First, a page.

Emulsifiers are food additives used to create an even mixture of hydrophilic and hydrophobic ingredients that are normally not mixable, such as oil and water. In the food and beverage industry, they are mainly used to keep combinations of ingredients that would otherwise separate, like oil and vinegar in dressings and mayonnaise, evenly blended.
Given their properties in enhancing appearance, taste, texture, mouthfeel, and shelf life, emulsifiers often feature on the ingredient lists of many popular food products including margarine, confectionery, ice cream, and bakery products.
Common examples of emulsifiers include lecithin, mono- and diglycerides, polysorbates, carrageenan, carboxymethyl cellulose (CMC) and xanthan gum.
Despite being considered safe by most food regulators globally, a growing body of evidence is emerging that suggests the consumption of emulsifiers negatively impacts human health, particularly gastrointestinal and metabolic health.
Concern about the impact of emulsifiers on gut and digestive health rises
One study published in Nature by the National Institute of Health found that the consumption of emulsifiers was linked to an increase in colorectal inflammation and tumorigenesis in mice. Additionally, a study by the University of Minnesota showed that emulsifiers could cause changes in gut microbiota composition and a decrease in the production of healthy short-chain fatty acids in the gut.
To date, few studies have been conducted on the potential negative health impacts of ingested emulsifiers in humans, with current research mostly limited to in vitro and rodent studies. Given the recent growth in the use of emulsifiers in the food industry, researchers are increasingly calling for controlled human trials of longer duration to accurately measure how these ingredients may affect human health.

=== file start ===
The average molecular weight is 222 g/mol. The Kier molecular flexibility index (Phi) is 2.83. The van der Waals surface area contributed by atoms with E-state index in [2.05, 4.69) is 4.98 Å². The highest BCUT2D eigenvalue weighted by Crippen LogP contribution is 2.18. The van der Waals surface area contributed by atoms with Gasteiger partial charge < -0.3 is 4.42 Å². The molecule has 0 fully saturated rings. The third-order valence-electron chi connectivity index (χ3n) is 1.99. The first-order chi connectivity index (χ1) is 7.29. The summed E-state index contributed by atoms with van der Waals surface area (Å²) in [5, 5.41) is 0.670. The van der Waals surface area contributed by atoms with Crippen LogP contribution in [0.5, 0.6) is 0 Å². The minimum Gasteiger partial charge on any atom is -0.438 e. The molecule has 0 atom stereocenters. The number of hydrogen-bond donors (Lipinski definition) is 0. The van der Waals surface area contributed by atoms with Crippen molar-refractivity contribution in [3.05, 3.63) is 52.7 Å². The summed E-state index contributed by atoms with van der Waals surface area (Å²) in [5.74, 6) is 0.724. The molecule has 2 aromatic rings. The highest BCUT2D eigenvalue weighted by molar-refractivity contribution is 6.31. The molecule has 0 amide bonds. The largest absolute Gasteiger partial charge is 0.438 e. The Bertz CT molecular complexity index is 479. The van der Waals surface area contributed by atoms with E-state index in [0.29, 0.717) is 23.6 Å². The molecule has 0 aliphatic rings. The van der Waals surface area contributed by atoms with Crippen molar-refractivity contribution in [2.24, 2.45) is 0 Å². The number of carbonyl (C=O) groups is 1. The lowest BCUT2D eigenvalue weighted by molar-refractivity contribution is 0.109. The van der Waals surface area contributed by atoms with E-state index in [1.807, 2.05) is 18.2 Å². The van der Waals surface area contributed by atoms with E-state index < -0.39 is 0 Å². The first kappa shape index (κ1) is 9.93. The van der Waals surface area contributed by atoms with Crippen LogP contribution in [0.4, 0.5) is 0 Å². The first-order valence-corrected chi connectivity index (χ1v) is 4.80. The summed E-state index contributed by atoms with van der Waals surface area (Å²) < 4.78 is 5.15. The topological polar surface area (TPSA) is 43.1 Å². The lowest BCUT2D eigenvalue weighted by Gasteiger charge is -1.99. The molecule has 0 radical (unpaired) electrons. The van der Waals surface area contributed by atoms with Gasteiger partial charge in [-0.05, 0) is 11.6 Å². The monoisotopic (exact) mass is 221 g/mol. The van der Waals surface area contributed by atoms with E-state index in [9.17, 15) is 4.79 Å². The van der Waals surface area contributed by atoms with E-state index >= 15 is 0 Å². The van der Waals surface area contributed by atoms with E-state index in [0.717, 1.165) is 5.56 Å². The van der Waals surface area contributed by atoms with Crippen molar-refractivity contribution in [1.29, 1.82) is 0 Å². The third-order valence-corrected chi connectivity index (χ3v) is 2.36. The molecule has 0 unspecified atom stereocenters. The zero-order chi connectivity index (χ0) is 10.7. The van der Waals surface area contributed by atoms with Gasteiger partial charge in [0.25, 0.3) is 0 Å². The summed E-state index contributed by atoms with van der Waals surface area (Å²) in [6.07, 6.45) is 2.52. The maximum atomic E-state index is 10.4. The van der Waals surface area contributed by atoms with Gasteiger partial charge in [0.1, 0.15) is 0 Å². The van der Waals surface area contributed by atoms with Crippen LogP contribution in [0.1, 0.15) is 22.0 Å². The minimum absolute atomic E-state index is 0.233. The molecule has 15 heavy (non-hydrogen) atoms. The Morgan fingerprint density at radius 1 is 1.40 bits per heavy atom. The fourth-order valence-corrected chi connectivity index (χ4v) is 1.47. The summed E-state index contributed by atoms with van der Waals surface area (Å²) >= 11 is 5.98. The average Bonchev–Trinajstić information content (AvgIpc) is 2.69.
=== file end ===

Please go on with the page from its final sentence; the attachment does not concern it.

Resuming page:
One study conducted on rats and extracted human tissue found that acute exposure to carboxymethylcellulose and polysorbate 80, two commonly used emulsifiers, altered the protective mucus barrier in the intestines, affecting the interactions between intestinal lumen contents, microbes, and underlying tissue. The results indicate that ingesting even small amounts of emulsifiers could contribute to the development of intestinal inflammation and increase the risk of contracting E. coli infections, the researchers say
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Discovering healthy and sustainable alternatives to emulsifiers
Consumers are growing increasingly health-conscious and are looking to replace processed products containing additives such as emulsifiers with healthier alternatives. According to the results of a nationwide survey conducted by the German Federal Institute for Risk Assessment (BfR), more than half (55%) of consumers try to avoid additives when buying food. Over four in 10 (43%) said they look to avoid emulsifiers; with 12% reporting that they were very concerned about lecithin particularly.
Several startups are seeking to disrupt the processed food sector and appeal to health-conscious consumers by creating healthier substitutes to emulsifiers for food and drink applications. French startup SurfactGreen produces a range of emulsifier-free ingredients and encourages consumers to "replace emulsifiers with sustainable and natural alternatives". Using the circular principles of green chemistry, the company offers solvent-free, plant-based emulsions that improve the taste and texture of products without costing human or environmental health, it says.